Extreme weather events such as floods and droughts are putting at risk the livelihoods and resilience of millions of smallholder farmers. Finding, testing and encouraging uptake of practices that can mitigate climate risks is essential to securing sustainable agricultural production in the future.
- Floods and droughts cause food insecurity
- New climate-resilient crop varieties give improved yields
- Successful trials incentivize farmers to take up new practices
Extreme weather threatens food security
In 2015, more than 1.1 million people in southern Malawi were affected by El Niño-induced flooding, which submerged or washed away more than 64,000 hectares of cropland.
That growing season was a nightmare for Malawian farmers, as the country faced floods at the beginning of the season and then terminal drought. Flooding caused loss of property, crops and valuable topsoil, while surviving crop fields were burnt dry prematurely due to drought. A failed growing season has serious implications for farmers’ incomes and food security.
While 2015 was a particularly bad year, unpredictable and extreme weather events are becoming increasingly more common. New crop varieties that can withstand adverse climatic conditions can help farmers sustain their production and resilience, even under difficult conditions.
Cross-CGIAR cooperation ensured fast response to food crisis
With the risk of serious food insecurity looming during 2015, scientists acted quickly and collaborated with farmers to find possible mitigation strategies. Farmers identified orange-fleshed sweet potatoes as the best option: They grow faster than maize and could, if planted quickly, be ready for harvesting before the end of the season.
By collaborating across CGIAR centers, scientists were able to provide and distribute sweet potato vines to more than 1,200 farmers. The Malawian government estimated that the flood and drought caused a 30 percent yield reduction, and therefore the additional yield provided by the distributed sweet potato vines can be assumed to have made a big difference for farmers’ food security.
However, while the sourcing and distribution of sweet potato vines proved a great short-term solution, there is still a need for long-term solutions to risks brought on by floods and droughts.
Magic beans may provide long-term solution to climate risks
Common beans (Phaseolus vulgaris L) play an important role in food and nutrition security as well as income for Malawian farmers. However, its yields have remained low (around 400 kg per hectare), mainly due to pest and diseases, declining soil fertility, poor quality of genotypes, slow adoption rate of new technologies and adverse climatic conditions, such as those experienced in 2015.
Therefore, scientists began testing improved, high-yielding, drought-resilient genotypes, which were introduced along with appropriate integrated soil fertility management practices.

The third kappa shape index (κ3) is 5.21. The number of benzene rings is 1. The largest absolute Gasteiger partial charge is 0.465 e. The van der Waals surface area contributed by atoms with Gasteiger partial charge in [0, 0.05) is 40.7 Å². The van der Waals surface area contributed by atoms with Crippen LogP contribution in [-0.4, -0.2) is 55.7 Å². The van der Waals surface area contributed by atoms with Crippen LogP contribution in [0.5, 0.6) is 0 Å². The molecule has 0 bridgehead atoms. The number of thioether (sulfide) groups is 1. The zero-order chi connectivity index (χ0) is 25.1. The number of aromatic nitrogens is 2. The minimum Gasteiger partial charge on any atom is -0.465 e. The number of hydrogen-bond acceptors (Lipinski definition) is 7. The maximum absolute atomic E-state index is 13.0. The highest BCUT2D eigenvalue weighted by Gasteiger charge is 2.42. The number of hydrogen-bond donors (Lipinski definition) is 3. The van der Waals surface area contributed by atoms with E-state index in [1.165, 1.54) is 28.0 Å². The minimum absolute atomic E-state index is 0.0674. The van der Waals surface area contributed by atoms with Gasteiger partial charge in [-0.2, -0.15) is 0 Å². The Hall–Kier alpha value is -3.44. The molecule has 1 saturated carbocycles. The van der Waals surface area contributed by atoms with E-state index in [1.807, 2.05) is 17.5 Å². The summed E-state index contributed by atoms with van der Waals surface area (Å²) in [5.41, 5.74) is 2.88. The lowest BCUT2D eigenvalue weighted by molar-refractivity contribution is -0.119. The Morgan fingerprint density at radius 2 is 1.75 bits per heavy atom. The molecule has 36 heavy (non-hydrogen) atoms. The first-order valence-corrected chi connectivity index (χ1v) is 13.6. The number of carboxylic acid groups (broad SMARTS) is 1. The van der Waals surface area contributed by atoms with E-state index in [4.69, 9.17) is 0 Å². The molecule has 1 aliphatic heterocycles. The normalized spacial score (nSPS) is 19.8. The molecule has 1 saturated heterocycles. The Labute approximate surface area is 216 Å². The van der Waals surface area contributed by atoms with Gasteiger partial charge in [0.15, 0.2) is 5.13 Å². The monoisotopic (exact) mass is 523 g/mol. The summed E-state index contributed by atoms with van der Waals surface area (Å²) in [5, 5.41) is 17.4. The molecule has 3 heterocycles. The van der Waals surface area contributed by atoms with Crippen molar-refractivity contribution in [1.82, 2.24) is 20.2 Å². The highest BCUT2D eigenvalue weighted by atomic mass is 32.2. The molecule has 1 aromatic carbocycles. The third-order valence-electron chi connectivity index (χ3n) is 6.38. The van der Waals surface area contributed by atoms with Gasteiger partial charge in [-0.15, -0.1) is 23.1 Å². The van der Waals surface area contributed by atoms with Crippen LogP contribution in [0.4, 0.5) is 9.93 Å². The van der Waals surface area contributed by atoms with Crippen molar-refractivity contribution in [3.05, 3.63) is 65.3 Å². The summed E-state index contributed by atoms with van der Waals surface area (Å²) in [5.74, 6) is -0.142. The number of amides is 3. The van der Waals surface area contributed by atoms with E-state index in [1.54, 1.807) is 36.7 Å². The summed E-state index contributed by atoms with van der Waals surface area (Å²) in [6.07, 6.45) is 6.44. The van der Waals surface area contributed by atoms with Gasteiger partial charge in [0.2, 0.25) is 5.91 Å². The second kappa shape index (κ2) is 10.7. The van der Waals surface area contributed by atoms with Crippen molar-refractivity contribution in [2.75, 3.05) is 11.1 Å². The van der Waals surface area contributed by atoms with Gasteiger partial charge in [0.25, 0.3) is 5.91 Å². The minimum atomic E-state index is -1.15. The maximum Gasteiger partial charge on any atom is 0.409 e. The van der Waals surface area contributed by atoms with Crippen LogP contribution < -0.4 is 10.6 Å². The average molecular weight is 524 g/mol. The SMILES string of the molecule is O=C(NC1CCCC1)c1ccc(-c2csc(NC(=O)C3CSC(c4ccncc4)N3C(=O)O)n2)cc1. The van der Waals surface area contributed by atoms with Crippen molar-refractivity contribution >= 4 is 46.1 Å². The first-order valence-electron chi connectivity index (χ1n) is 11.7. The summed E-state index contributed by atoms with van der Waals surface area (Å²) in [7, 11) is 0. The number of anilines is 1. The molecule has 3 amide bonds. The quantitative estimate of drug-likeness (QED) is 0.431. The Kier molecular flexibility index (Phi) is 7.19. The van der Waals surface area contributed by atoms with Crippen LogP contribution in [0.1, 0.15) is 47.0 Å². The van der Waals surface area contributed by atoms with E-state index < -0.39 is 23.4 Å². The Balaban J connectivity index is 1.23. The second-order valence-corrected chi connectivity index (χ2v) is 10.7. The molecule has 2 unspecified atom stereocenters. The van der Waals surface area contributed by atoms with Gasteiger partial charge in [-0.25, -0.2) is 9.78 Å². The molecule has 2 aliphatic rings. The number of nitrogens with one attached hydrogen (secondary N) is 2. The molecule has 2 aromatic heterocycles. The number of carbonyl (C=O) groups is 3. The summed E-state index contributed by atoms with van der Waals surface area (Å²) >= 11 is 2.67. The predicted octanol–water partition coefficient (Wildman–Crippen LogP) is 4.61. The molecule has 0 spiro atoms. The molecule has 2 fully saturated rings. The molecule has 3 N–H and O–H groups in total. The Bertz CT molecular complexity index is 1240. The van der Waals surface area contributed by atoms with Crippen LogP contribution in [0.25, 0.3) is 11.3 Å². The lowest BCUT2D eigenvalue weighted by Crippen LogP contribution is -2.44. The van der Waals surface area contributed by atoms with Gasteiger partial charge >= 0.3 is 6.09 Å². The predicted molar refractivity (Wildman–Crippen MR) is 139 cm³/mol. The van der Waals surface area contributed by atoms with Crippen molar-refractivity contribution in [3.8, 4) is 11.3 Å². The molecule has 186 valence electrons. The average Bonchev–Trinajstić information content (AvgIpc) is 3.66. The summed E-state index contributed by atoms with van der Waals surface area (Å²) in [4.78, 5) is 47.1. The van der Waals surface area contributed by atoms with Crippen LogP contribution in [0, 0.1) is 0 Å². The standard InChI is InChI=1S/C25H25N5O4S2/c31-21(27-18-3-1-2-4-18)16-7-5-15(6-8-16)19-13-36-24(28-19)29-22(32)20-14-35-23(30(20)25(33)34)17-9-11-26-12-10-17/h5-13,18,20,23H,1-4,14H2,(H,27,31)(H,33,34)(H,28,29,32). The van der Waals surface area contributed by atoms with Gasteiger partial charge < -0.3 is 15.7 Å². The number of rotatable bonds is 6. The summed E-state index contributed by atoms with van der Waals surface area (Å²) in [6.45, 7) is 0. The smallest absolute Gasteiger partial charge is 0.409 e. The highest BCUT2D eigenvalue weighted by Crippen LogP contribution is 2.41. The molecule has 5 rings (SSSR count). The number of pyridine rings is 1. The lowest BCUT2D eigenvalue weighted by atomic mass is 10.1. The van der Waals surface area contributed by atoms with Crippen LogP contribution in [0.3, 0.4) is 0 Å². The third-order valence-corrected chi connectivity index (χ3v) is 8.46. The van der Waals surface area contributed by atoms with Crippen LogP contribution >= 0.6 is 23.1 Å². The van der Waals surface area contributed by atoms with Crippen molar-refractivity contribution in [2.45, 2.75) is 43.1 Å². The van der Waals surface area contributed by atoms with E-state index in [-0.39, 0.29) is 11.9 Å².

The new genotypes were piloted using a ‘mother-baby’ participatory approach, where the first (mother) trial was managed by farmers and located in a highly visible and trafficked area. Next, farmers were encouraged to implement their preferred technology on their own fields. In total, 209 farmers participated in the trials.
Farmers were also trained on crop, pest and disease management as well as on different treatments, such as using manure fertilizer for bean crops.
When evaluating the trials, farmers and researchers found that of the four types of beans tested, especially the two kinds of bush beans showed outstanding performance on all the plots when compared to other crops, including the local bean varieties and maize. Trials showed that the bush bean yielded 1,050 kg per hectares, which is 262.5% higher than the current mean yield for beans. When comparing to the poor performance of maize, farmers nicknamed the bean “the magic bean.”
Climate-resilient crop varieties could boost food production
The successful farming of sweet potato increased farmers’ interest in new crop varieties and farming practices. Extension workers and non-government organizations also benefited, as they are now able to provide communities with more evidence on the importance of interventions that help improve climate resilience.
Some farmers kept sweet potato vines in a nursery beside their main houses, a space that is usually used for vegetables and communal tree nurseries, to plant them again during the upcoming season.
Farmers who participated in the bean trails were impressed with the results:
This is a magic bean. How I wished I had an opportunity to plant it in a big area,” said Pokoma Lobita, a farmer hosting the Mother trial at Ungwe village in Linthipe, Dedza district. Even farmers that did not participate in the trials learned of the success and are interested in taking up the practice. The trialed bean genotypes have since been earmarked for wide release by the Department of Agricultural Research Services in Malawi.
These activities were led by the International Center for Tropical Agriculture the International Potato Center under the CGIAR Research Program on Dryland Systems. Other partners included Total Land Care, LUNAR University, and the USAID-funded Africa Rising project. This research was supported by CGIAR Fund Donors.
About the author
Marianne Gadeberg is a freelance writer, editor, and communications specialist.
- Barthlomew, C. et al. (2016) Drought tolerant bean varieties offer hope to smallholder farmers in Malawi, International Center for Tropical Agriculture.
- CIAT (2015) Land management matters: Malawian communities create maps to find answers, International Center for Tropical Agriculture.
- Chataika, B; Ndengu, G; Mponela, P; Magreta, R; Desta, L; Chirwa, R; Chikowo, R. (2015) Participatory yield assessment of climbing and bush beans under different management options in Malawi. Lilongwe, Malawi: International Center for Tropical Agriculture (CIAT).